The 2020 Research Prize in Public Interest Communications was awarded in February at the frank gathering to two Cambridge University scholars, Jon Roozenbeek, Department of Slavonic Studies and Department of Psychology; and Sander van der Linden Department of Psychology, School of Biological Sciences, for a scientific paper that explores how people can be “inoculated” from falling victim to false information online. The article below, reprinted with permission from the February 2020 “free-range thinking,” looks at the “bad news” game the authors created for their study.
Fake News is Not a Game (But Learning to Spot It Is)
By Andy Goodman
Did you hear that Attorney General William Barr just resigned? Also, the Houston Astros have been stripped of their last World Series title, and Taylor Swift just punched Kanye West in the mouth. If all three items strike you as suspicious, they should – that’s fake news across the board – but if I had tweeted these stories, they would have spread faster, further and deeper than real news.
Fake news isn’t merely a nuisance. If we learned anything from the 2016 presidential election, it’s that fake news can threaten the very foundation of our democracy. Social media experts estimate that roughly 47 million Twitter accounts are bots entirely devoted to spreading false stories. And that number doesn’t even begin to take into account the humans who are retweeting this nonsense.
At this rate, it’s foolish to believe that fact-checkers can keep up with this tsunami of dishonesty. So what do we do? Jon Roozenbeek says that if you can’t debunk it all, then “pre-bunk.” And one way to successfully do that, he has discovered, is through a game.
Roozenbeek is currently a Senior Research Affiliate in the Department of Psychology at the University of Cambridge. Working with DROG, a team of academics, journalists and media-experts based in The Hague; and with Sander van der Linden, Director of the Cambridge Social Decision-Making Lab, he developed an online game entitled “Bad News.”
The conceit of the game is that it will teach you how to be a purveyor of fake news. As you play, you earn badges for developing six skills: impersonating other tweeters (especially anyone more famous or credible than you), touting conspiracy theories, antagonizing highly polarized groups, discrediting sources (particularly anyone who dares to criticizes you), trolling, and using emotional content. The objective is to raise your credibility and attract as many followers as possible in the 15-20 minutes it takes to play the entire game.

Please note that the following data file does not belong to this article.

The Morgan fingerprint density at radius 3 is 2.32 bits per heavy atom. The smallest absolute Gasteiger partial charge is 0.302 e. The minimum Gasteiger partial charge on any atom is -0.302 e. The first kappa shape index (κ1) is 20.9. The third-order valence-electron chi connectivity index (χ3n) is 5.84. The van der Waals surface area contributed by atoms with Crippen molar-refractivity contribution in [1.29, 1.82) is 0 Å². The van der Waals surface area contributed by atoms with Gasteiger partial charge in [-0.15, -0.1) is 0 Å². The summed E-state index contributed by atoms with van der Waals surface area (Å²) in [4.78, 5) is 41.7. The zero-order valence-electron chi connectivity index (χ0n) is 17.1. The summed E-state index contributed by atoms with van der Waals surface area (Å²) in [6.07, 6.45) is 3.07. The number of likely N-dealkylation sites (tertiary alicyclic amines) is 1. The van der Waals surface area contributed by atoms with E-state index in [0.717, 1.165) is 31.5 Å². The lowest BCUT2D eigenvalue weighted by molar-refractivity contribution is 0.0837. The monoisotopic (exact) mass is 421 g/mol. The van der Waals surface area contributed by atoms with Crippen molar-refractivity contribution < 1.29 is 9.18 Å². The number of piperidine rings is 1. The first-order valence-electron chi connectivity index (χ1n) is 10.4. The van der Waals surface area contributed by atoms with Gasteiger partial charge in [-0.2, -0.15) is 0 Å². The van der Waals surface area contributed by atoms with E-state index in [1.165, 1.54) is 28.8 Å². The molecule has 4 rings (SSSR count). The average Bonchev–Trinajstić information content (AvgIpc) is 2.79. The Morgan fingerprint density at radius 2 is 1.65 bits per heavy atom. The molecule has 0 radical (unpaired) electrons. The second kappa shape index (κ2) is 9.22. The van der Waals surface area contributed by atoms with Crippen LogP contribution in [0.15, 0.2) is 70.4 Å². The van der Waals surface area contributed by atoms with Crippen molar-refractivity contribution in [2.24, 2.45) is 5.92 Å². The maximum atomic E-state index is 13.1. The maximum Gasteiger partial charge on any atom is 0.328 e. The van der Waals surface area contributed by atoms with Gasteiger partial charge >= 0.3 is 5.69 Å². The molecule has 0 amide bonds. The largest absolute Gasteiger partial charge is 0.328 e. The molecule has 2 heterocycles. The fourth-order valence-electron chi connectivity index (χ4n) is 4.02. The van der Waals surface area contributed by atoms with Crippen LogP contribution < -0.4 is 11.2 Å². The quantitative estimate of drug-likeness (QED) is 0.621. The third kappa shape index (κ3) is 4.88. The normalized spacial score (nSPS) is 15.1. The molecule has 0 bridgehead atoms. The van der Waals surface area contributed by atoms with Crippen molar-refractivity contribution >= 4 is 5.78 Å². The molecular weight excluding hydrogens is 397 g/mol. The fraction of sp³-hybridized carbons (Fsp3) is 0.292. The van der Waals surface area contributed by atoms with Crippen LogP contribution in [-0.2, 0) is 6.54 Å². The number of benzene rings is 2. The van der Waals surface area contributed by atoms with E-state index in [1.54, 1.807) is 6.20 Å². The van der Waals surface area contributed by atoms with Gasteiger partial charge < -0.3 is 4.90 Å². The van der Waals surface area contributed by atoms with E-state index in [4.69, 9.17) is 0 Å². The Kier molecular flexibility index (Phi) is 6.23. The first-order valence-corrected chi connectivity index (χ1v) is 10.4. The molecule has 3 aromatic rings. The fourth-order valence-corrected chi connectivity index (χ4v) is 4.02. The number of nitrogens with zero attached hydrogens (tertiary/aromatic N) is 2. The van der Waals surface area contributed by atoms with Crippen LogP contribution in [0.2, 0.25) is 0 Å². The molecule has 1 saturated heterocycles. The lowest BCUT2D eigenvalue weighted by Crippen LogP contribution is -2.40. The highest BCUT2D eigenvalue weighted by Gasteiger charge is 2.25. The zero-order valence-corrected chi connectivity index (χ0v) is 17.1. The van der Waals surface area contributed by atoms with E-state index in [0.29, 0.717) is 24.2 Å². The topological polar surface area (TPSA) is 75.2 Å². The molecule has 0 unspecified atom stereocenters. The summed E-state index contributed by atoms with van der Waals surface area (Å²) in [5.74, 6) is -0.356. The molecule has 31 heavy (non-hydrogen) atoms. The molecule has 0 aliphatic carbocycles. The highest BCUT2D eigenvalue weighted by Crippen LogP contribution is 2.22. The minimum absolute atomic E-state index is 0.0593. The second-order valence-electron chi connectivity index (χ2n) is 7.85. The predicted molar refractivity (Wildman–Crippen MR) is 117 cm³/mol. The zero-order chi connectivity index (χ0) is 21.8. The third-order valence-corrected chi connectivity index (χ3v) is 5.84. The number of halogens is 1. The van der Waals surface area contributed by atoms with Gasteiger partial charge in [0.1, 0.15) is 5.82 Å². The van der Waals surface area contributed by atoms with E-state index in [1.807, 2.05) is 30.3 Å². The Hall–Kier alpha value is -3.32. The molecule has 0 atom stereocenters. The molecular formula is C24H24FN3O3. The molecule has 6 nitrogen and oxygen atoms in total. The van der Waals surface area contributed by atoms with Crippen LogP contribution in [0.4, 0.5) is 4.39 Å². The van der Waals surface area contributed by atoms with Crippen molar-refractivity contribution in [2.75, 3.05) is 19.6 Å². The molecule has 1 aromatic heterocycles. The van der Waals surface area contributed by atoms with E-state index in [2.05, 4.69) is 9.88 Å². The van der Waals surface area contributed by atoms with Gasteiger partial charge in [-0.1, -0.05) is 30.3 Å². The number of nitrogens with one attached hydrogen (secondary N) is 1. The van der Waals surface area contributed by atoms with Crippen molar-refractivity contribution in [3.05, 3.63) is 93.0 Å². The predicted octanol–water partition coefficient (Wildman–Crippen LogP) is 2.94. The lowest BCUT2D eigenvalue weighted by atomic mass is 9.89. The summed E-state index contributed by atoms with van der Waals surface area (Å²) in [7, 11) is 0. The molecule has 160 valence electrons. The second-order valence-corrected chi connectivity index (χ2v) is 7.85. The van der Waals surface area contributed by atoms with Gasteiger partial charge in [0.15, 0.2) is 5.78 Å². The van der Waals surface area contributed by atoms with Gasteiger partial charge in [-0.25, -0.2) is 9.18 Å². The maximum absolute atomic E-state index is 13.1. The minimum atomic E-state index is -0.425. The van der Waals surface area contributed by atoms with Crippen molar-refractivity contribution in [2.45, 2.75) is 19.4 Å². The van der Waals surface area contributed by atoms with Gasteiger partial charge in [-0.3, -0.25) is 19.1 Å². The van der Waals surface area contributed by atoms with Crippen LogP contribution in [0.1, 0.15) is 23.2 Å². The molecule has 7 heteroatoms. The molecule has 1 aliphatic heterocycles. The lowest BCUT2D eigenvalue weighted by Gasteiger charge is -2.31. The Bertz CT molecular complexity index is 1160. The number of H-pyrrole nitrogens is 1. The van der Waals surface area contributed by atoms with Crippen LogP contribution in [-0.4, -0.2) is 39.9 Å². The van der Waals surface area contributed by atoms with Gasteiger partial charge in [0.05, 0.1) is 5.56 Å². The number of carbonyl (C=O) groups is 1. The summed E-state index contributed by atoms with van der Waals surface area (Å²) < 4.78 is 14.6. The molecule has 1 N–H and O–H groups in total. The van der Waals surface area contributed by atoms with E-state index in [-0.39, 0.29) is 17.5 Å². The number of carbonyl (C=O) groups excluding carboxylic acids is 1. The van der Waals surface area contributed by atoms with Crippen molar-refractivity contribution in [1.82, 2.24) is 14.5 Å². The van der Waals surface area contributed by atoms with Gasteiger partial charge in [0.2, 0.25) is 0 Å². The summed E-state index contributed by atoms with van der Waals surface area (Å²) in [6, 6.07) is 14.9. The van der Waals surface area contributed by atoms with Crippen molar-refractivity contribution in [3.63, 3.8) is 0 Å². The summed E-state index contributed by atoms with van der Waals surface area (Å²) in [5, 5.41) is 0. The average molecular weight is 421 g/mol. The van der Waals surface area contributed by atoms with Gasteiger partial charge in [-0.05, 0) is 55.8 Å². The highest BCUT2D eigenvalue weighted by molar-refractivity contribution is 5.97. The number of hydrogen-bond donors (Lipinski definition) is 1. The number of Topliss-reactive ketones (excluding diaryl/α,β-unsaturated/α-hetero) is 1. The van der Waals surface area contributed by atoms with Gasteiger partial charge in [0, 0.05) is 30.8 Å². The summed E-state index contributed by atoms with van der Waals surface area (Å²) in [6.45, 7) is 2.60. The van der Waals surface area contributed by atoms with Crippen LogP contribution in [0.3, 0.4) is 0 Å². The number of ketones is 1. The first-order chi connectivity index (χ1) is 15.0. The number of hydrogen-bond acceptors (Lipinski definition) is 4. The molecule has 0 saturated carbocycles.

The real purpose of the game, of course, is not to educate a new legion of online scammers. By teaching players about the elements of fake news, Roozenbeek says, “we are hoping to create what you might call a general ‘vaccine’ against fake news, rather than trying to counter each specific conspiracy or falsehood.” Or, as Roozenbeek likes to say, pre-bunking instead of debunking.
The English language version of Bad News debuted in February 2019, and since the launch was covered by The Guardian, BBC and other major outlets in the UK, it quickly attracted players. Within a month of publication, over 100,000 people had played, and more importantly, 15,000 of those players participated in pre- and post-game surveys that were embedded in the game.
These surveys provided statistical measures of the effectiveness of the game in making players more discerning of the news items they were reading. A study published in June 2019 in the journal Palgrave Communications reported that players were 21% less likely to believe a fake news story after completing all the steps in the game.
Bad News has been translated into 15 languages and has been played by over one million people to date. There’s even a version for kids where the objective is the take over the school website and make fun of the principal.
The game has only reinforced Roozenbeek’s belief in “inoculations” as a means to solving serious social problems. He and his colleagues are currently working with an NGO in Lebanon to explore the possibility of developing a similar game which can help people recognize when they are being recruited by terrorist organizations such as ISIS – a story which may sound like fake news, but isn’t.